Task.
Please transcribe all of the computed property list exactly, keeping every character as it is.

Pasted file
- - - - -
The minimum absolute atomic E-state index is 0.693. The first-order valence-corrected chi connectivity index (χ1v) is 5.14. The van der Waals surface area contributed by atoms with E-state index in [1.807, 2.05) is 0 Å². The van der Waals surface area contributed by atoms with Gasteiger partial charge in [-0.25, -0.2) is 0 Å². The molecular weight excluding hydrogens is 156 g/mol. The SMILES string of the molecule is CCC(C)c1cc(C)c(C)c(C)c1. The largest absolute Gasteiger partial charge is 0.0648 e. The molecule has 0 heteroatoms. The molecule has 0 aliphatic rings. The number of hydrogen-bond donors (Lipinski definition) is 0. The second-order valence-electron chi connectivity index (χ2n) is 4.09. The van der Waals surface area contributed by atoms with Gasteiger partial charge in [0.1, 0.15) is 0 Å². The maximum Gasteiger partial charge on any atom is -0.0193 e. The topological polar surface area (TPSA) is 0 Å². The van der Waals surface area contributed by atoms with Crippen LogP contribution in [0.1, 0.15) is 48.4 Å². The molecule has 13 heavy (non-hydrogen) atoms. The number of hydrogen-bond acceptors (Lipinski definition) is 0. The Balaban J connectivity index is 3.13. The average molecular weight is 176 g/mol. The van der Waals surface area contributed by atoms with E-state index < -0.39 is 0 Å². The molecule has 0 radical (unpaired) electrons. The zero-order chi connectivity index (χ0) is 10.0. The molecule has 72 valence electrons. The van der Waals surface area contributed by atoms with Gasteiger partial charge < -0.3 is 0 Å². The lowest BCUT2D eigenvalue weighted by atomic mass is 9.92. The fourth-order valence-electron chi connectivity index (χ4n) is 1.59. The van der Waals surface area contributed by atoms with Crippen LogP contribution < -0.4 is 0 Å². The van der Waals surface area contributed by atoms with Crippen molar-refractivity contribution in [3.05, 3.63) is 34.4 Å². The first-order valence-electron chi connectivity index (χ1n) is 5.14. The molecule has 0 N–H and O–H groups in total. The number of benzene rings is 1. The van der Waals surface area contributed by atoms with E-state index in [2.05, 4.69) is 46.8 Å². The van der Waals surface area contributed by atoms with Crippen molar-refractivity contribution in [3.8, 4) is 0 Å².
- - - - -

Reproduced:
The minimum absolute atomic E-state index is 0.693. The first-order valence-corrected chi connectivity index (χ1v) is 5.14. The van der Waals surface area contributed by atoms with E-state index in [1.807, 2.05) is 0 Å². The van der Waals surface area contributed by atoms with Gasteiger partial charge in [-0.25, -0.2) is 0 Å². The molecular weight excluding hydrogens is 156 g/mol. The SMILES string of the molecule is CCC(C)c1cc(C)c(C)c(C)c1. The largest absolute Gasteiger partial charge is 0.0648 e. The molecule has 0 heteroatoms. The molecule has 0 aliphatic rings. The number of hydrogen-bond donors (Lipinski definition) is 0. The second-order valence-electron chi connectivity index (χ2n) is 4.09. The van der Waals surface area contributed by atoms with Gasteiger partial charge in [0.1, 0.15) is 0 Å². The maximum Gasteiger partial charge on any atom is -0.0193 e. The topological polar surface area (TPSA) is 0 Å². The van der Waals surface area contributed by atoms with Crippen LogP contribution in [0.1, 0.15) is 48.4 Å². The molecule has 13 heavy (non-hydrogen) atoms. The number of hydrogen-bond acceptors (Lipinski definition) is 0. The Balaban J connectivity index is 3.13. The average molecular weight is 176 g/mol. The van der Waals surface area contributed by atoms with E-state index < -0.39 is 0 Å². The molecule has 0 radical (unpaired) electrons. The zero-order chi connectivity index (χ0) is 10.0. The molecule has 72 valence electrons. The van der Waals surface area contributed by atoms with Gasteiger partial charge < -0.3 is 0 Å². The lowest BCUT2D eigenvalue weighted by atomic mass is 9.92. The fourth-order valence-electron chi connectivity index (χ4n) is 1.59. The van der Waals surface area contributed by atoms with Crippen LogP contribution < -0.4 is 0 Å². The van der Waals surface area contributed by atoms with Crippen molar-refractivity contribution in [3.05, 3.63) is 34.4 Å². The first-order valence-electron chi connectivity index (χ1n) is 5.14. The molecule has 0 N–H and O–H groups in total. The number of benzene rings is 1. The van der Waals surface area contributed by atoms with E-state index in [2.05, 4.69) is 46.8 Å². The van der Waals surface area contributed by atoms with Crippen molar-refractivity contribution in [3.8, 4) is 0 Å².